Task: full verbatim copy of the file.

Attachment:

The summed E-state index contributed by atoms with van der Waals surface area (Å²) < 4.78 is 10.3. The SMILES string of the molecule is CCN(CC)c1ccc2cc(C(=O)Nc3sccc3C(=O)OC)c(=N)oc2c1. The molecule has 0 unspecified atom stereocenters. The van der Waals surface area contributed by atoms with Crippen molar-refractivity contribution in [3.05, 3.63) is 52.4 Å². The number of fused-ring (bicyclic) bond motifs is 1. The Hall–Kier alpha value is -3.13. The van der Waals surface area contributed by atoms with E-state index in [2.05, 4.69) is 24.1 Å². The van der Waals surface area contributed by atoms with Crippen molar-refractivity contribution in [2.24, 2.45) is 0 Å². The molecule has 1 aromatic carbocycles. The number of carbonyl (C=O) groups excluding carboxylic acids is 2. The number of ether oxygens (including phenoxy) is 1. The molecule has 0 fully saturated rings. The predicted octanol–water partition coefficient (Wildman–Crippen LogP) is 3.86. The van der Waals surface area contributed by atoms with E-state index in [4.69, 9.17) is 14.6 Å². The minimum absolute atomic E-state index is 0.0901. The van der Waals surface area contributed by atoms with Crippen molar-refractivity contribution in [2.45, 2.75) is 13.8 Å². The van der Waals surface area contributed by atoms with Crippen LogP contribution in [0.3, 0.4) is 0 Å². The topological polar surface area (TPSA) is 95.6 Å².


The summed E-state index contributed by atoms with van der Waals surface area (Å²) < 4.78 is 10.3. The SMILES string of the molecule is CCN(CC)c1ccc2cc(C(=O)Nc3sccc3C(=O)OC)c(=N)oc2c1. The molecule has 0 unspecified atom stereocenters. The van der Waals surface area contributed by atoms with Crippen molar-refractivity contribution in [3.05, 3.63) is 52.4 Å². The number of fused-ring (bicyclic) bond motifs is 1. The Hall–Kier alpha value is -3.13. The van der Waals surface area contributed by atoms with E-state index in [2.05, 4.69) is 24.1 Å². The van der Waals surface area contributed by atoms with Crippen molar-refractivity contribution in [2.24, 2.45) is 0 Å². The molecule has 1 aromatic carbocycles. The number of carbonyl (C=O) groups excluding carboxylic acids is 2. The number of ether oxygens (including phenoxy) is 1. The molecule has 0 fully saturated rings. The predicted octanol–water partition coefficient (Wildman–Crippen LogP) is 3.86. The van der Waals surface area contributed by atoms with E-state index in [4.69, 9.17) is 14.6 Å². The minimum absolute atomic E-state index is 0.0901. The van der Waals surface area contributed by atoms with Crippen molar-refractivity contribution in [2.45, 2.75) is 13.8 Å². The van der Waals surface area contributed by atoms with Crippen LogP contribution in [0.3, 0.4) is 0 Å². The topological polar surface area (TPSA) is 95.6 Å².